Just shy of two months ago, I published I shall toil at a reduced volume, which addressed the fact that I’m not getting what I want from my blog anymore, and I would be taking an indefinite break. Well, I am ready to resume my writing, albeit with a different tone and focus than before.
Well, that was fast.
Since writing this, I have been considering what exactly the essential subject of my dissatisfaction with my writing has been. I may have found the answer: I lost sight of my goals. I got so used to writing that I would often think to myself, “I want to write a blog post!”, then dig a topic out of my backlog (which is 264 items long) and write something about it. This is not the way; much of the effort expended on writing in this manner is not spent on the subjects I care about most, or those which most urgently demand an expenditure of words.
The consequences of this misalignment of perspective are that my writing has often felt dull and rote. It encourages shallower takes and lends itself to the rants or unthoughtful criticisms that my writings are, unfortunately, (in)famous for. When I take an idea off of the shelf, or am struck by an idea that, in the moment, seemingly demands to be spake of, I often end up with a disappointing result when the fruit of this inspiration is published a few hours later.
Over the long term, these issues manifest as demerits to my reputation, and deservedly so. What’s more, when a critical tone is well-justified, the posts which utilize it are often overlooked by readers due to the normalization of this tone throughout less important posts. Take for instance my recent post on Rust in Linux. Though this article could have been written with greater nuance, I still find its points about the value of conservatism in software decision-making accurate and salient. However, the message is weakened riding on the coat-tails of my long history of less poignant critiques of Rust. As I resume my writing, I will have to take a more critical examination of myself and the broader context of my writing before reaching for a negative tone as a writing tool.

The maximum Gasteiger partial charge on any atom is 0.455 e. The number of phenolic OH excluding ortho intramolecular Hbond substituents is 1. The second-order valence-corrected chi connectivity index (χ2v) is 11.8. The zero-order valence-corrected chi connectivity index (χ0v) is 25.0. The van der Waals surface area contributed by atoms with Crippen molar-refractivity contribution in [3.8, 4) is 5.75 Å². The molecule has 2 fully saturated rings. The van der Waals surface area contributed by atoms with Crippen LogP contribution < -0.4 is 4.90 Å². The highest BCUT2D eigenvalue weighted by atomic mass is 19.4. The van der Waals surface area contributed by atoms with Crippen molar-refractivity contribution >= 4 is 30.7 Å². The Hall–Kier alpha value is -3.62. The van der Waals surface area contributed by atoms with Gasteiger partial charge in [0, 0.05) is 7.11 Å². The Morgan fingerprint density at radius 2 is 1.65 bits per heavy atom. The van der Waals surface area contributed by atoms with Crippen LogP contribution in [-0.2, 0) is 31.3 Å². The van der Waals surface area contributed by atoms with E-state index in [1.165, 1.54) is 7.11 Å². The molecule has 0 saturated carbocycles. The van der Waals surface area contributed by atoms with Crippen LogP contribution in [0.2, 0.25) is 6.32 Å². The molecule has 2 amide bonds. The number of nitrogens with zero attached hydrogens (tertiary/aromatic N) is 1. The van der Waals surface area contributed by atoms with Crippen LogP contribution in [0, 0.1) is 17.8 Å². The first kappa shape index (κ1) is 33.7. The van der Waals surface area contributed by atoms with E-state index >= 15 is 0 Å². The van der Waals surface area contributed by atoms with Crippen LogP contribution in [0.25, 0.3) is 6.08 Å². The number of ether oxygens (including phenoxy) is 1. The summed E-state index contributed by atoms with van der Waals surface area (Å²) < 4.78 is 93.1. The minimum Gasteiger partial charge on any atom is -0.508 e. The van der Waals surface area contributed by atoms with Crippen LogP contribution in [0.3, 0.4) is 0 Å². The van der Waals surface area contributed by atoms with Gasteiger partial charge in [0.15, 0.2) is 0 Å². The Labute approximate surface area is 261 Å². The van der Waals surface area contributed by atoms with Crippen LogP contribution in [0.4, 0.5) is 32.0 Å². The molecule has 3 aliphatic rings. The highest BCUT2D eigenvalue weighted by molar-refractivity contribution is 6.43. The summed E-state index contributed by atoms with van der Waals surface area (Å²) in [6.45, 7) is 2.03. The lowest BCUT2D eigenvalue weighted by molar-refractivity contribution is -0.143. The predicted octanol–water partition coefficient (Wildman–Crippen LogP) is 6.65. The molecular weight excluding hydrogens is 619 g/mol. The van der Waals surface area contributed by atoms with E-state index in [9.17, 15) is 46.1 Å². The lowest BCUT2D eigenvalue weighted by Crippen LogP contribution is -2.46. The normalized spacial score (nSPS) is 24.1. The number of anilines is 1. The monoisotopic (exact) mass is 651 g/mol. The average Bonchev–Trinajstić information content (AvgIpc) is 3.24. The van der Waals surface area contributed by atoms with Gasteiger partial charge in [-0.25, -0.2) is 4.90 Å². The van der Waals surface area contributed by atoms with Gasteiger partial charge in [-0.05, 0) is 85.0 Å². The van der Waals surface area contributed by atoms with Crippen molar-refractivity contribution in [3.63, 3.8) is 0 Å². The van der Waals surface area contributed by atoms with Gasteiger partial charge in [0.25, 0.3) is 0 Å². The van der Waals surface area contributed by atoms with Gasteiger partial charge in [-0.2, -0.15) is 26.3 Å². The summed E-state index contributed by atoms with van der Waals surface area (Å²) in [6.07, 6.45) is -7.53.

With these lessons in mind, I am seeking out stronger goals to align my writing with, in the hope that the writing is both more fulfilling for me, and more compelling for the reader. Among these goals I have identified two particularly important ones, whose themes resonate through my strongest articles throughout the years:
- The applicability of software to the just advancement of society, its contextualization within the needs of the people who use it, a deep respect for these people and the software’s broader impact on the world, and the use of free software to acknowledge and fulfill these needs.
- The principles of good software engineering, such that software built to meet these goals is reliable, secure, and comprehensible. It is in the service of this goal that I beat the drum of simplicity with a regular rhythm.
Naturally many people have important beliefs on these subjects. I simply aim to share my own perspective, and I find it rewarding when I am able to write compelling arguments which underline these goals.
There is another kind of blog post that I enjoy writing and plan to resume: in-depth technical analysis of my free software projects. I’m working on lots of interesting and exciting projects, and I want to talk about them more, and I think people enjoy reading about them. I just spent six weeks porting Helios to aarch64, for instance, and have an essay on the subject half-written in the back of my head. I would love to type it in and publish it.
So, I will resume writing, and indeed at a “reduced volume”, with a renewed focus on the message and its context, and an emphasis on serving the goals I care about the most. Hopefully I find it more rewarding to write in this manner, and you find the results more compelling to read! Stay tuned.
$ rm ~/sources/drewdevault.com/todo.txt